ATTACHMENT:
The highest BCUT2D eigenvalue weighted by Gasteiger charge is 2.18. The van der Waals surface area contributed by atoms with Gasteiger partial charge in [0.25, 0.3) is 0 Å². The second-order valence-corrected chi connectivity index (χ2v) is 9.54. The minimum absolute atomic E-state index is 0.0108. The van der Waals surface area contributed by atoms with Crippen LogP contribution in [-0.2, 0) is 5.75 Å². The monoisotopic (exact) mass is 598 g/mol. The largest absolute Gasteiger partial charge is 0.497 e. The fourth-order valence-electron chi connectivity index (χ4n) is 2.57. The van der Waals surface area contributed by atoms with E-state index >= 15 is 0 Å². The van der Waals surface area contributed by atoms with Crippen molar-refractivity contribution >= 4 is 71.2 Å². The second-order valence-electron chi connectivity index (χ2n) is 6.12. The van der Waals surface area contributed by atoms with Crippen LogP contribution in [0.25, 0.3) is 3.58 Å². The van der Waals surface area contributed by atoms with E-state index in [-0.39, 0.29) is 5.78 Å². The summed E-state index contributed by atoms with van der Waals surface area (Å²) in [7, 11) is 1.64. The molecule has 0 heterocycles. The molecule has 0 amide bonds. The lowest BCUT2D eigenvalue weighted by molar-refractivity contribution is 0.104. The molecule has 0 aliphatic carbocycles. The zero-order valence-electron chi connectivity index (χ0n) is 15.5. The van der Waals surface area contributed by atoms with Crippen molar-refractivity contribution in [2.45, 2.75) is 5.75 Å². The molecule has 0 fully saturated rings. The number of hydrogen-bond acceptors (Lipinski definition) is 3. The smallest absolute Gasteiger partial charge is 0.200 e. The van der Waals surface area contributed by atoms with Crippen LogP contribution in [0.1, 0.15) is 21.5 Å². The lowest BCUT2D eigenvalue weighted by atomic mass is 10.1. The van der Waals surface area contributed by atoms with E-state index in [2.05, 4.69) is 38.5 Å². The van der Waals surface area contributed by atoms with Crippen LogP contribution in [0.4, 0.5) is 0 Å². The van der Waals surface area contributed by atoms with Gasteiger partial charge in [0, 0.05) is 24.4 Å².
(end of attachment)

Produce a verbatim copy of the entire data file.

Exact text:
The highest BCUT2D eigenvalue weighted by Gasteiger charge is 2.18. The van der Waals surface area contributed by atoms with Gasteiger partial charge in [0.25, 0.3) is 0 Å². The second-order valence-corrected chi connectivity index (χ2v) is 9.54. The minimum absolute atomic E-state index is 0.0108. The van der Waals surface area contributed by atoms with Crippen LogP contribution in [-0.2, 0) is 5.75 Å². The monoisotopic (exact) mass is 598 g/mol. The largest absolute Gasteiger partial charge is 0.497 e. The fourth-order valence-electron chi connectivity index (χ4n) is 2.57. The van der Waals surface area contributed by atoms with E-state index >= 15 is 0 Å². The van der Waals surface area contributed by atoms with Crippen molar-refractivity contribution >= 4 is 71.2 Å². The second-order valence-electron chi connectivity index (χ2n) is 6.12. The van der Waals surface area contributed by atoms with Crippen LogP contribution in [0.25, 0.3) is 3.58 Å². The van der Waals surface area contributed by atoms with E-state index in [-0.39, 0.29) is 5.78 Å². The summed E-state index contributed by atoms with van der Waals surface area (Å²) in [7, 11) is 1.64. The molecule has 0 heterocycles. The molecule has 0 amide bonds. The lowest BCUT2D eigenvalue weighted by molar-refractivity contribution is 0.104. The molecule has 0 aliphatic carbocycles. The zero-order valence-electron chi connectivity index (χ0n) is 15.5. The van der Waals surface area contributed by atoms with Crippen molar-refractivity contribution in [2.45, 2.75) is 5.75 Å². The molecule has 0 fully saturated rings. The number of hydrogen-bond acceptors (Lipinski definition) is 3. The smallest absolute Gasteiger partial charge is 0.200 e. The van der Waals surface area contributed by atoms with Crippen LogP contribution in [0.1, 0.15) is 21.5 Å². The lowest BCUT2D eigenvalue weighted by atomic mass is 10.1. The van der Waals surface area contributed by atoms with E-state index in [2.05, 4.69) is 38.5 Å². The van der Waals surface area contributed by atoms with Crippen LogP contribution in [0.4, 0.5) is 0 Å². The van der Waals surface area contributed by atoms with Gasteiger partial charge in [0, 0.05) is 24.4 Å².